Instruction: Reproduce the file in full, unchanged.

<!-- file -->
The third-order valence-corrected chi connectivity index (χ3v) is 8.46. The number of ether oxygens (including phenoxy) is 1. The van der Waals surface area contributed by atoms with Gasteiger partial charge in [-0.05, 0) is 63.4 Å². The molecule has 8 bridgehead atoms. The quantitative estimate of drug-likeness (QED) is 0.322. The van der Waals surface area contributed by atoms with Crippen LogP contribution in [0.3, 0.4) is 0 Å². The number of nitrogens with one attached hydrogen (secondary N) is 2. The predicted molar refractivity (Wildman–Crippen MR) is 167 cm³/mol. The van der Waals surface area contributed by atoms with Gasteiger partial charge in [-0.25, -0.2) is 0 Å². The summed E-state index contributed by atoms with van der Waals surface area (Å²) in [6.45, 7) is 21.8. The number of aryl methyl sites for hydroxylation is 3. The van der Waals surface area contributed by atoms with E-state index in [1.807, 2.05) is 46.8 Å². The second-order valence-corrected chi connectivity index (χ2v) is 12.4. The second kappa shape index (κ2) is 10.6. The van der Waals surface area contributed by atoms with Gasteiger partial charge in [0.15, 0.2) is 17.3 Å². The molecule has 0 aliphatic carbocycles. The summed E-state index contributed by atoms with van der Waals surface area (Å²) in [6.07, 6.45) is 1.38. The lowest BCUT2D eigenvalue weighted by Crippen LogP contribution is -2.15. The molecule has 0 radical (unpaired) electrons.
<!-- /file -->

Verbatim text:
The third-order valence-corrected chi connectivity index (χ3v) is 8.46. The number of ether oxygens (including phenoxy) is 1. The van der Waals surface area contributed by atoms with Gasteiger partial charge in [-0.05, 0) is 63.4 Å². The molecule has 8 bridgehead atoms. The quantitative estimate of drug-likeness (QED) is 0.322. The van der Waals surface area contributed by atoms with Crippen LogP contribution in [0.3, 0.4) is 0 Å². The number of nitrogens with one attached hydrogen (secondary N) is 2. The predicted molar refractivity (Wildman–Crippen MR) is 167 cm³/mol. The van der Waals surface area contributed by atoms with Gasteiger partial charge in [-0.25, -0.2) is 0 Å². The summed E-state index contributed by atoms with van der Waals surface area (Å²) in [6.45, 7) is 21.8. The number of aryl methyl sites for hydroxylation is 3. The van der Waals surface area contributed by atoms with E-state index in [1.807, 2.05) is 46.8 Å². The second-order valence-corrected chi connectivity index (χ2v) is 12.4. The second kappa shape index (κ2) is 10.6. The van der Waals surface area contributed by atoms with Gasteiger partial charge in [0.15, 0.2) is 17.3 Å². The molecule has 0 aliphatic carbocycles. The summed E-state index contributed by atoms with van der Waals surface area (Å²) in [6.07, 6.45) is 1.38. The lowest BCUT2D eigenvalue weighted by Crippen LogP contribution is -2.15. The molecule has 0 radical (unpaired) electrons.